Focus groups collect feedback for new affordable seniors housing co-op

LONDON: A focus group is being milked to discover how a plan for a new affordable seniors housing co-op should be rolled.

A new board formed to bring affordable housing for seniors to Clarenville recently held a series of focus groups to find out what accommodations would best suit area seniors.

In February of 2015, the initiative received a $20,000 grant to develop a plan for seniors in the region.

Bob Gammon, chairman of the elder care housing co-op committee, says they decided to use the money on focus groups to find what specific types of housing would best suit the elderly.

“Our initial target audience is seniors or people nearing that age. We tried to get their input as to what they would see as their desires and wishes in senior’s housing,” Gammon said.

Gammon says the three basic types of housing models in Clarenville are rental units, Senior’s homes like on Legion Lane and the O’Mahony center.

“But we just want to make sure there isn’t a different or better way. We want to really ask people – if you were to go into a seniors home, or leave your own home, what are the services you would be looking for?” Gammon explained.

Gammon says there are a lot of models used outside of Clarenville where a resident can stay on the same property and as their mobility lessens, their services change.

“You stay in the same building or property. We just want to get some direct input as to what they see as their ideal situation and plan accordingly,” Gammon said.

Gammon says everyone agrees there is a demand for affordable housing, but he wants to get a complete picture on what is needed.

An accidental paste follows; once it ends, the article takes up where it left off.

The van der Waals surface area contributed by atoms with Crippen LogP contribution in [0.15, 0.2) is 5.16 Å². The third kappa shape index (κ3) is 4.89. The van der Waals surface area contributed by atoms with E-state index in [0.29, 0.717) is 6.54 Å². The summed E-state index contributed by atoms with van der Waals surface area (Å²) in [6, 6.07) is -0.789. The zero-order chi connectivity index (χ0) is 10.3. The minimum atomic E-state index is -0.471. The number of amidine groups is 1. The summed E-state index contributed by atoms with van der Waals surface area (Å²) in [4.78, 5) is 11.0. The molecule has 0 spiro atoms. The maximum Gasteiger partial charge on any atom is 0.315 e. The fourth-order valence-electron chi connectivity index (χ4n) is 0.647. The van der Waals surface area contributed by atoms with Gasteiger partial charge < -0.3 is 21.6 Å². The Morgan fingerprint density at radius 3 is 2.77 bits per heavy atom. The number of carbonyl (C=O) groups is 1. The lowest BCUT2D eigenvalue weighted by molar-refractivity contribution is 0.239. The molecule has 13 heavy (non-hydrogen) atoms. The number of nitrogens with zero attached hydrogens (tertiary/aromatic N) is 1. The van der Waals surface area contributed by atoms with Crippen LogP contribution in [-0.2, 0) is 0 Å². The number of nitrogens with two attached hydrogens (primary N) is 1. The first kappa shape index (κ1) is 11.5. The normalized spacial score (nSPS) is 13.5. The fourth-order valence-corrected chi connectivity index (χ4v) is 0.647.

“Take a man for example. When he leaves his home, one of the things he’s leaving behind is his shed. So how does he see going from his home, to going into a place where he loses those things that are important to him,” said Gammon.

Gammon says the focus groups met with over 40 seniors with a good mix of ages and economic backgrounds.

“One of the things that came out of the focus groups was the desire to have a social interaction with the other residents. Particularly with the seniors who might be relocating into Clarenville, they don’t have any concerns about relocation as long as they have a way in which they can socialize, because they can make friends quickly,” says Gammon.

The initiative has been receiving support from multiple local groups such as the College of the North Atlantic, Clarenville Rotary, Lion’s Club and Twin Town’s Seniors Group.

After collecting the data and completing a report, Gammon says they will be going to the design stage and making a move to acquire some land.

“When you’re going to make a step like this and build something, we want to make sure it’s done properly and it is going to meet more than just a single need,” said Gammon.